The other interesting change at RWA this year? Despite the still minuscule number of men writing romance, we were now fully accepted. Not a person I talked to dismissed me out of hand as a boyfriend or supportive husband. We were all just writers together talking about a topic we love--writing love stories with a happy-ever-after ending.

I truly hope that this microcosm world of a writer's conference is becoming more-and-more an honest reflection of the world women everywhere are experiencing.

I am a man who writes romance. It took me some time, but I will now where my "romance writer" t-shirts out in public (rather than just at conferences and classes). It is my way to make the world a better place. 

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M. L. "Matt" Buchman: 50+ novels, 3x Booklist "Top 10 of the Year", NPR and B&N "Top 5 of the Year."
M. L. writes: Military romantic suspense, contemporary romance, F&SF, thrillers, even more short stories than novels.
M. L. has: bicycled solo around the world, designed and built houses, worked too many years as a corporate project manager, rebuilt and solo-sailed a fifty-foot sailboat, flown and jumped out of airplanes.
M. L. also: quilts!?!
Find out more at www.mlbuchman.com.

6 comments:

Diana McCollum said...

You definitely had a "glass ceiling" of acceptance in the romance world. So glad you stuck it out! Your books are incredible. Great post!

M. L. Buchman said...

Thanks Diana. Compared to what is faced by women just about everywhere else in our society, it feels trivial, but perseverance is definitely one of the big keys. Matt

Judith Ashley said...

When I look back over my life and I compare my experiences to my granddaughters' experiences, I can see how important the perseverance of the women in my generation has been to the freedoms they experience. Back in my day not only was there no mention of a 'glass ceiling' there wasn't 'sexual harassment.' What the women of my generation endured and fought to change has gifted my granddaughters (27 & 21) and your kid with safer workplaces and legal recourse if they are sexually harassed, stalked, beaten by spouse or boyfriend, raped by spouse or boyfriend, sexually abused as a minor, etc. Also, I had to pay more for health care because I was a woman. You know because I might get pregnant.

Now to get the equal pay for equal work and a few other things put in place.

Barbara Rae Robinson said...

Ah, yes. A woman in a man's world. My most vivid experience was graduate school at UC Riverside. I was an English major, but that didn't matter. The men were more important than the women. I was working on only a masters. And planning to leave after that. The women working on or planning to progress to a doctoral program were hassled much more than those of us only working on a masters. Yeah. Figure that one out. The one PhD candidate who wasn't hassled was sleeping with a professor. Yes, it was that obvious. I was married and had three kids. I kept my head down, got my degree, then left California for Oregon.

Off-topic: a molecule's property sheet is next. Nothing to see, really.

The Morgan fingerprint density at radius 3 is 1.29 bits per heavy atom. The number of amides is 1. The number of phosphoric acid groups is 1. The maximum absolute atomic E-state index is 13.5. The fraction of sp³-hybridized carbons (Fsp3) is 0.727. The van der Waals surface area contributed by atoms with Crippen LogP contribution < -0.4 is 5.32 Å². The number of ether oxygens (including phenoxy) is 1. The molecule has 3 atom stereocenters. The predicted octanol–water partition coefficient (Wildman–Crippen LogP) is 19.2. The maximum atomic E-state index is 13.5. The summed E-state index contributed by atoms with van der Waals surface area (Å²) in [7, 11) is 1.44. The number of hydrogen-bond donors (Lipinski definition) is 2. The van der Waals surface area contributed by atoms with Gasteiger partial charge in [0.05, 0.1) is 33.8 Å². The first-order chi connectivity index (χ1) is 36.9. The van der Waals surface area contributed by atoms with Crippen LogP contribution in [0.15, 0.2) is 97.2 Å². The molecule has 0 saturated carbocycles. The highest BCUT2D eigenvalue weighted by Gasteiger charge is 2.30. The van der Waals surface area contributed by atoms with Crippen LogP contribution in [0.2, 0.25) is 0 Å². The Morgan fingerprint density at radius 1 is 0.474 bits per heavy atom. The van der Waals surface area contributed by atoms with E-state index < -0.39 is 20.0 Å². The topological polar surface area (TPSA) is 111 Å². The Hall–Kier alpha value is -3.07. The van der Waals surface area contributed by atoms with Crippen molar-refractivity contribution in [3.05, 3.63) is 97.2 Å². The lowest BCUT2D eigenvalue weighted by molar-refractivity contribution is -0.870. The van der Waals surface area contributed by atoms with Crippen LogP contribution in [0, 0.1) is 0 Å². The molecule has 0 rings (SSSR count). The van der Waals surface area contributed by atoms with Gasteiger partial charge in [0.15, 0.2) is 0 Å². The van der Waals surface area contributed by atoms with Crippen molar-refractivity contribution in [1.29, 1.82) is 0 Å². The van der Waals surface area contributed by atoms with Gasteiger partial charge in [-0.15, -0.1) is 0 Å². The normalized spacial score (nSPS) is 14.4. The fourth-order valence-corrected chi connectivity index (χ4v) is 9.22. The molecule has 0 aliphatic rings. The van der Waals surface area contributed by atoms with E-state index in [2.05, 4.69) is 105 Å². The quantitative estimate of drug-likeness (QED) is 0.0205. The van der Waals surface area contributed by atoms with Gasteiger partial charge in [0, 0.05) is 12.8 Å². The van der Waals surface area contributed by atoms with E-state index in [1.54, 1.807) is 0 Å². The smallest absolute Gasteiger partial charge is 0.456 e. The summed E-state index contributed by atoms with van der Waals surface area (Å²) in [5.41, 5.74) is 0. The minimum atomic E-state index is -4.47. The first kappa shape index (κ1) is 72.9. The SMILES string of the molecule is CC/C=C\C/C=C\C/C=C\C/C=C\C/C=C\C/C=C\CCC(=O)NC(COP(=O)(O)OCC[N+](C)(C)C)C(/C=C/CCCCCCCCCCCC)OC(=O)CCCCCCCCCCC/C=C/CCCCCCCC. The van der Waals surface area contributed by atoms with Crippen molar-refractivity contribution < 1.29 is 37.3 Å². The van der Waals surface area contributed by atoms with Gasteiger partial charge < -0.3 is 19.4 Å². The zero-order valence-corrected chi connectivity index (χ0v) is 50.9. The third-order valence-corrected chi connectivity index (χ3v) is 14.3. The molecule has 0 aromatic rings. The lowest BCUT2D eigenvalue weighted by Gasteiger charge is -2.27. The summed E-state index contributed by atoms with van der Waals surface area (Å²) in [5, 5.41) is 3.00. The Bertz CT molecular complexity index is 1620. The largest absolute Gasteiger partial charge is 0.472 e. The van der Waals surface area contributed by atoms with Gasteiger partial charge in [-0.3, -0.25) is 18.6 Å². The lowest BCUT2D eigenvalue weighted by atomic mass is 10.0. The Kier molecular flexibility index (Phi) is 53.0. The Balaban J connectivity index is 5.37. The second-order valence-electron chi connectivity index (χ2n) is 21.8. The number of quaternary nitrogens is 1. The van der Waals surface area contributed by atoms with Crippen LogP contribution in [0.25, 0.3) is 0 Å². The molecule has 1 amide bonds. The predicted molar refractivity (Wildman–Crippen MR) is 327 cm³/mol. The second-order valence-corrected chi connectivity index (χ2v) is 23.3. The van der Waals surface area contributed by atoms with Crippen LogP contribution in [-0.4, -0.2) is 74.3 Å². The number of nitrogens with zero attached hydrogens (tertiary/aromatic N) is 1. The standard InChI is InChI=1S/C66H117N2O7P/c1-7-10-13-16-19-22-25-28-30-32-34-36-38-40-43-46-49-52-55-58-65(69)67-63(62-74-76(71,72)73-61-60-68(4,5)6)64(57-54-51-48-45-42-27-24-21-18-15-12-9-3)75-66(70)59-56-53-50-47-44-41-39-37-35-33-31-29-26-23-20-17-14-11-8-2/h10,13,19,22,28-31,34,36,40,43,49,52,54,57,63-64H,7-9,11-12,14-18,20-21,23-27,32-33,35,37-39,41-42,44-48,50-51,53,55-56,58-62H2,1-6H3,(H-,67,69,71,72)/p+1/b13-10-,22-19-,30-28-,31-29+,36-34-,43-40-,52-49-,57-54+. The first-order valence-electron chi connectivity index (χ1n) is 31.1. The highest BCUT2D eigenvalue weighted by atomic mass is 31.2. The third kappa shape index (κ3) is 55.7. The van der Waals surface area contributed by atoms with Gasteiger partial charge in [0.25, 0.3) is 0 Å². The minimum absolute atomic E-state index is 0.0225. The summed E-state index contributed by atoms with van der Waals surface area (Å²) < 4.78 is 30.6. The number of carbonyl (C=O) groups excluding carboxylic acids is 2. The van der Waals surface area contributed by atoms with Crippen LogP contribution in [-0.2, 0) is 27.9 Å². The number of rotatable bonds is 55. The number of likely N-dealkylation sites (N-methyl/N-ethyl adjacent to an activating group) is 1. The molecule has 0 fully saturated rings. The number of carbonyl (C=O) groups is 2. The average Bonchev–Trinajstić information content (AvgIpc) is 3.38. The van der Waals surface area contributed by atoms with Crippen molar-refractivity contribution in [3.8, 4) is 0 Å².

I'm surprised you weren't treated better at the conferences, Matt. I started going to conferences in 1988 and over the years met quite a few men who were writing romance. Maybe they didn't last too long because of what they perceived as non-acceptance. So glad things have improved for you.

SusanD said...

Thanks, Matt. This was one of your best blogs, I think. Your experience was interesting to read about. Those points of commonality are also interesting. I can see the differences between you and Suzanne. I hope, even though you went under duress, that you accomplished something important.

I loved that you had all those "fans" gathered around you after your workshop. Someone has finally arrived! LOL.

M. L. Buchman said...

Barbara, perhaps I should have mentioned that the agent who refused to "waste his time speaking to a man" was male! The female session instructors were merely shocked every time I asked a question--disbelief not rudeness.

By the time I was done talking to friends about this afterward, I decided that for one week I had experienced about 10% of what my female friends were living with every day of their lives. Yes, I'm awed by the changes wrought in our world over the last 2 generations of women. But also I'm horrified when I see how far they have to go. Just today on BBC News there were three separate headlines of nasty, misogynistic harassments by Neanderthals who think they're men and the terrible time those women are having trying to prove it in court. Yes, at least it is getting to court, but...damn!

So this male writer is going to keep fighting for a world where women are treated like human beings rather than a lesser species.